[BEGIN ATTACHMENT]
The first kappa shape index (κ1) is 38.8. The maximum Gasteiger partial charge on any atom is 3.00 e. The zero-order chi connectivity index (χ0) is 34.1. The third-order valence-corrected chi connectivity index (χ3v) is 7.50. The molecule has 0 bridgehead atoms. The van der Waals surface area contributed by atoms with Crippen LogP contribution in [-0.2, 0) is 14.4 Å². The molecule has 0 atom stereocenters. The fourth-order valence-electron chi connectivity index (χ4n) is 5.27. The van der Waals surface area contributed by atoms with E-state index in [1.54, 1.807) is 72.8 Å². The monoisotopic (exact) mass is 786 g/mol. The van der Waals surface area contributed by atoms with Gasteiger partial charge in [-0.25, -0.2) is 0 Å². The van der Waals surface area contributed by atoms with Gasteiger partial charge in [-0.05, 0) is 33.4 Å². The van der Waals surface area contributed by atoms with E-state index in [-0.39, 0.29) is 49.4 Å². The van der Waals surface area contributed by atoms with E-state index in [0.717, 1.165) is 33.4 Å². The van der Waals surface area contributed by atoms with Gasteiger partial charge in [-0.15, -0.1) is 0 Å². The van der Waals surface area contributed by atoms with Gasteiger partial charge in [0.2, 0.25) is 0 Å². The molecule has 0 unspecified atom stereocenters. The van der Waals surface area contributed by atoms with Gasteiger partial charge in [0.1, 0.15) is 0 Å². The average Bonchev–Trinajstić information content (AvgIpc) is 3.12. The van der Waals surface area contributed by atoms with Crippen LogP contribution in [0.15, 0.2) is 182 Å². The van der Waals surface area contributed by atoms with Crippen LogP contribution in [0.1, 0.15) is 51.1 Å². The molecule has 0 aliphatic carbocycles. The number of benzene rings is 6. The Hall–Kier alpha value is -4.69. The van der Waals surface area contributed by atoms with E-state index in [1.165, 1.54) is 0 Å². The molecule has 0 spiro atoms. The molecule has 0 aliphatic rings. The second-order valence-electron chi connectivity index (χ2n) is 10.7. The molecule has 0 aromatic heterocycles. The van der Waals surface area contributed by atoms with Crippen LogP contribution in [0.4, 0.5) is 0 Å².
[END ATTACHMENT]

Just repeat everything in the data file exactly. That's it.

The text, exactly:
The first kappa shape index (κ1) is 38.8. The maximum Gasteiger partial charge on any atom is 3.00 e. The zero-order chi connectivity index (χ0) is 34.1. The third-order valence-corrected chi connectivity index (χ3v) is 7.50. The molecule has 0 bridgehead atoms. The van der Waals surface area contributed by atoms with Crippen LogP contribution in [-0.2, 0) is 14.4 Å². The molecule has 0 atom stereocenters. The fourth-order valence-electron chi connectivity index (χ4n) is 5.27. The van der Waals surface area contributed by atoms with E-state index in [1.54, 1.807) is 72.8 Å². The monoisotopic (exact) mass is 786 g/mol. The van der Waals surface area contributed by atoms with Gasteiger partial charge in [-0.25, -0.2) is 0 Å². The van der Waals surface area contributed by atoms with Gasteiger partial charge in [-0.05, 0) is 33.4 Å². The van der Waals surface area contributed by atoms with E-state index in [-0.39, 0.29) is 49.4 Å². The van der Waals surface area contributed by atoms with E-state index in [0.717, 1.165) is 33.4 Å². The van der Waals surface area contributed by atoms with Gasteiger partial charge in [-0.15, -0.1) is 0 Å². The van der Waals surface area contributed by atoms with Gasteiger partial charge in [0.2, 0.25) is 0 Å². The molecule has 0 unspecified atom stereocenters. The van der Waals surface area contributed by atoms with Gasteiger partial charge in [0.1, 0.15) is 0 Å². The average Bonchev–Trinajstić information content (AvgIpc) is 3.12. The van der Waals surface area contributed by atoms with Crippen LogP contribution in [0.15, 0.2) is 182 Å². The van der Waals surface area contributed by atoms with Crippen LogP contribution in [0.1, 0.15) is 51.1 Å². The molecule has 0 aliphatic carbocycles. The number of benzene rings is 6. The Hall–Kier alpha value is -4.69. The van der Waals surface area contributed by atoms with E-state index in [1.165, 1.54) is 0 Å². The molecule has 0 spiro atoms. The molecule has 0 aliphatic rings. The second-order valence-electron chi connectivity index (χ2n) is 10.7. The molecule has 0 aromatic heterocycles. The van der Waals surface area contributed by atoms with Crippen LogP contribution in [0.4, 0.5) is 0 Å².